Canada has now committed more than $1 billion to buy doses of COVID-19 vaccines
Canada has now committed more than $1 billion to buy doses of COVID-19 vaccines after securing a fifth deal with Sanofi and GlaxoSmithKline Tuesday.
Procurement Minister Anita Anand said Tuesday that Canada has a deal in place to buy up to 72 million doses of their experimental vaccine candidate, which is just starting the second of three trial phases this month.
In all, Canada has committed $1 billion to buy at least 154 million doses of vaccines from five different companies, and most of that money will not be refunded even if the vaccines never get approved.
“We need to make a substantial investment in order to ensure that Canada is well positioned to secure access to the successful vaccine or vaccines,” Anand said in an interview with The Canadian Press.
‘Bet on multiple horses at the same time’
“The way in which we are doing that is to bet on multiple horses at the same time in order to ensure that as one or more of those horses crosses the finish line we have access to those vaccines,” she said.
Canada has signed deals with Moderna, Pfizer, Novavax, Johnson & Johnson and now Sanofi and GlaxoSmithKline, all of which are among some of the most promising vaccines, but none of which have completed all the required clinical trials, or been approved for use in Canada.
On Sept. 3, Sanofi and GlaxoSmithKline said their vaccine candidate was going to begin Phase 1/2 trials, which will test it on 440 individuals. The hope is the vaccine will be ready for the third and final phase of trials by the end of the year, and approved for use in the first half of 2021.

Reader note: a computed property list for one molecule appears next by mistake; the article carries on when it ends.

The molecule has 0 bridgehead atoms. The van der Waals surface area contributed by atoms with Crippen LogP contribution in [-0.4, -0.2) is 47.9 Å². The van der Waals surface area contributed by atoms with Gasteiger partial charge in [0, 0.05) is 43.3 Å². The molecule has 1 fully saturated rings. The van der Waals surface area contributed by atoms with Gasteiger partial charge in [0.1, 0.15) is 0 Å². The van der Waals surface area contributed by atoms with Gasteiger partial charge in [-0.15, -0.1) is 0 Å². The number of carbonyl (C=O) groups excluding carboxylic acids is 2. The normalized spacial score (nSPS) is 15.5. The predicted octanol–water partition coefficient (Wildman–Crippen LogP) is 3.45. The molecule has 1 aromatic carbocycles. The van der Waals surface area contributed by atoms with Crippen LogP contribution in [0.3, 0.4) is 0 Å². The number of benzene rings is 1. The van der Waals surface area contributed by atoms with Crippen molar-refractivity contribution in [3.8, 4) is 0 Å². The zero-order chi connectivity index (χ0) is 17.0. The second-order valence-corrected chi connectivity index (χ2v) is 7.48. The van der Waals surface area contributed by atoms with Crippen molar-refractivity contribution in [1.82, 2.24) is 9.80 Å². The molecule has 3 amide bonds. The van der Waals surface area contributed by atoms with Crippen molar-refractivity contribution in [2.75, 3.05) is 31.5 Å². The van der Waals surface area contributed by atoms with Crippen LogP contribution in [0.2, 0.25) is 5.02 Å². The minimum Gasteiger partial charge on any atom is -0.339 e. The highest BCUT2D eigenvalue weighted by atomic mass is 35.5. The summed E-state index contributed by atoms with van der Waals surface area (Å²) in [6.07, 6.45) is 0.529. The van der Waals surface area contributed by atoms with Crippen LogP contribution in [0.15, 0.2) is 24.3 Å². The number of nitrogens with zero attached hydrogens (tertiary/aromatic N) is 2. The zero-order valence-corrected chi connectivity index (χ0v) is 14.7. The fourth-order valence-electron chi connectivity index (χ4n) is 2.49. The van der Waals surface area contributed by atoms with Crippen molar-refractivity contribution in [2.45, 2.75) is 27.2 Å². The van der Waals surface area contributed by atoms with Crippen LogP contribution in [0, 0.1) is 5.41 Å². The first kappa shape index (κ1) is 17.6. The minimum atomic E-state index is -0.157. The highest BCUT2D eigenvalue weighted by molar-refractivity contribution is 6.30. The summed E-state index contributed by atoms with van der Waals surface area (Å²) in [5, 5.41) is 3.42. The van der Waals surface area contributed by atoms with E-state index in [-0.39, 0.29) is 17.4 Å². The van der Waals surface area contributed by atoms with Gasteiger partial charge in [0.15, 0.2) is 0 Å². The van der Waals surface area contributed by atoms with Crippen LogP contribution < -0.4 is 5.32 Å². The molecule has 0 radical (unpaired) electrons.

Moderna has a vaccine in Phase 3 trials, and Pfizer’s is in a combined Phase 2 and 3 trial. Novavax is in a Phase 2 trial, while Johnson & Johnson is in a Phase 1/2 trial.
Most clinical trials have three phases to ensure the safety and effectiveness of the vaccine or drug being developed.
Each phase of a trial adds more volunteers on whom the drug is tested, looking for adverse health effects and whether the vaccine does cause a person to develop antibodies that can protect against COVID-19.
More anti-viral drug also secured
Anand said Canada has also signed an agreement with Gilead Sciences and McKesson Canada to get 150,000 vials of remdesivir, the only antiviral drug that has proven effective at treating patients with COVID-19. Health Canada approved the drug for use on COVID-19 patients at the end of July.
The doses will begin arriving at Canadian hospitals this month.
Canada has also joined the international vaccine co-operative known as the COVAX Facility, which is bringing together wealthy countries with low and middle-income countries to collectively invest in doses of vaccines.
It has not yet announced how much money it will contribute, a figure that was to have come last week but has been delayed. Now Anand says that Canada remains committed to COVAX and more details will be coming soon.
Canada has chosen to participate in both parts of the COVAX program. The first is for any country to join to get access to vaccines, and the second is a fund for wealthy countries to help low-income countries participate.
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The Canadian Coalition for Global Health Research and the Canadian Society for International Health have both criticized Canada for acting to buy doses of vaccine for itself, hindering efforts to ensure vaccines that are successful are distributed fairly around the world.
GAVI, the Vaccine Alliance, said Monday that 64 wealthy countries had joined the COVAX Facility, including Canada. The United States has not joined.